Once New York began to recover from the 2008 recession, a condo boom flourished throughout the City as the housing market was on the upswing and buyers were eager to boost the real estate market. According to The Real Deal around 6,500 condos were put on the market in 2015, which was a significant increase to the 2,500 in 2014. Developers bought buildings with the idea of converting them into condos, however, they did not anticipate it would take so long to sell the units or that there would be an over-saturated market by 2017.
The problem developers are now facing is that the number of condos in 2017 have increased since last year and the prices of these luxury units are decreasing; an issue that was unforeseeable several years ago. However, the problem of overdevelopment is not just impacting condo developers. For the past year, landlords have had a difficult time filling up rental apartments due to the excess development. In order to lure new tenants, they offer concessions such as low security deposits, a month’s rent for free, and luxury amenities. Developers have acted similarly by lowering unit sale prices and seeking inventory financing for blocks of unsold units. However, developers who tackle condo conversions are still facing a higher financial risk than landlords looking to fill empty rental units.
Although the economy is currently on a high and investors are investing in more property rather than securities, developers still need to pay off their debt for their empty condos to banks and private equity funds. Nikki Field from Sotheby’s International Realty told The Real Deal that the pressure for developers to meet deadlines to sell units has become cumbersome in the past year. “The longer [a project] goes, the more it costs developers. There’s a real sense of urgency to move product.” This is as developers have to carry the costs of maintaining buildings and paying off construction loans until enough units (usually 50 percent) are sold to offset those costs.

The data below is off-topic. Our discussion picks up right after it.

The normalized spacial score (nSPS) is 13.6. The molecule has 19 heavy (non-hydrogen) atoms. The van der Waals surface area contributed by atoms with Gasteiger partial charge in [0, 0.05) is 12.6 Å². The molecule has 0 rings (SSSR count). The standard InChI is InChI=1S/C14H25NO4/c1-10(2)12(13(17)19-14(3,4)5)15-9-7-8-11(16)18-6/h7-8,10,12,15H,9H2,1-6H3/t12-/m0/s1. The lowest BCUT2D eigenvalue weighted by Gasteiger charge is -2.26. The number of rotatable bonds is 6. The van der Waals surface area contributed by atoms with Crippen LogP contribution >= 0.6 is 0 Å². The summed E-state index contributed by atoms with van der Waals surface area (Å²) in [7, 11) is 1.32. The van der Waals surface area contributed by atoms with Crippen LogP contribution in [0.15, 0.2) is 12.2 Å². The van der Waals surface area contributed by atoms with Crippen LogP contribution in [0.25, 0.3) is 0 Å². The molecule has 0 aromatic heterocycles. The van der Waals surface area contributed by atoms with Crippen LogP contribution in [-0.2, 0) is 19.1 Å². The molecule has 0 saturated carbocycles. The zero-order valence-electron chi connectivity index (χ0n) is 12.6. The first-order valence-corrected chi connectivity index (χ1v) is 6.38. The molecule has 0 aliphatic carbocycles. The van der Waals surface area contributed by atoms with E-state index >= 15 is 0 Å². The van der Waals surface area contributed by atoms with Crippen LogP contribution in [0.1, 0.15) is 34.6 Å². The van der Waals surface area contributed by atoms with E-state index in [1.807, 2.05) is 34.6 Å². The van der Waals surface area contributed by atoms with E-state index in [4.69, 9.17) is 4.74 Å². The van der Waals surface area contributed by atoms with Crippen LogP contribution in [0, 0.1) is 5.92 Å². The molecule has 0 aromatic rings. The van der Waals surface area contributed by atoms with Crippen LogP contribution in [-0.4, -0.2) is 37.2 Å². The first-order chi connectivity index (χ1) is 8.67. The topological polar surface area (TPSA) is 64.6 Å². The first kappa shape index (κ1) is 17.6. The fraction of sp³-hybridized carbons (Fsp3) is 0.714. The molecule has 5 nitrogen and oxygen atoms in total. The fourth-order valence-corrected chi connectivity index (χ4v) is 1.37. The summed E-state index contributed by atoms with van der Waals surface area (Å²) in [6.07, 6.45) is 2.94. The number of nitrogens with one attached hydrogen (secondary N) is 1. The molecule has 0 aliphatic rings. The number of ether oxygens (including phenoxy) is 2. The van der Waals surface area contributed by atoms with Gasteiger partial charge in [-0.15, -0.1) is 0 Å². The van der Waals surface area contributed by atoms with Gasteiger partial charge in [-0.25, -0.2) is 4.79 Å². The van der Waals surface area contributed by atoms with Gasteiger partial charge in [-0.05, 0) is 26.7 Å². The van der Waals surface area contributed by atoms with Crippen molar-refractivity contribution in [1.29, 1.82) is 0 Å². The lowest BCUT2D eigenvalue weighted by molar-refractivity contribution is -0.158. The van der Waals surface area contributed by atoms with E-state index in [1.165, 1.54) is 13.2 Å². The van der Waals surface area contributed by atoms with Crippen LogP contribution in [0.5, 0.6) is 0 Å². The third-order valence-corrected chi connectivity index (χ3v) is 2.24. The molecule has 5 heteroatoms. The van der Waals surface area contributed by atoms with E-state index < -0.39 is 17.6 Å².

As the price of condos has decreased, developers are still focused on maximizing profits, which means selling the units at the highest price possible. However, while developers wait for the market to move in their favor, banks and private equity funds pressure developers to pay their debt on time to mitigate any financial risks. Unfortunately for developers these are two competing interests in today’s market. Halstead Property Development Marketing’s 2017 second quarter new development report states that in Manhattan, there are 5,936 units available, which is a 5.5 percent increase from the last financial quarter. Additionally, the price of new development units have decreased by 2.1 percent from the last quarter (although there has been a 2 percent increase since the second quarter of 2016).
How will developers adapt to this new market? They have the option of lowering sale prices per unit (typically around 20 percent) to meet their debt obligations, cutting into their profit-margin by a significant amount. Some developers try to wait it out, hoping that the market will swing upwards, but this “wait and see” ultimately means more in lost profit. Other developers have tried a hybrid approach, cutting unit sale prices around 10 percent and even leasing units to remain afloat. Whichever approach a developer chooses, the name of the game is speed, as the one universal truth remains that the longer a property sits on the market, the more profits decrease.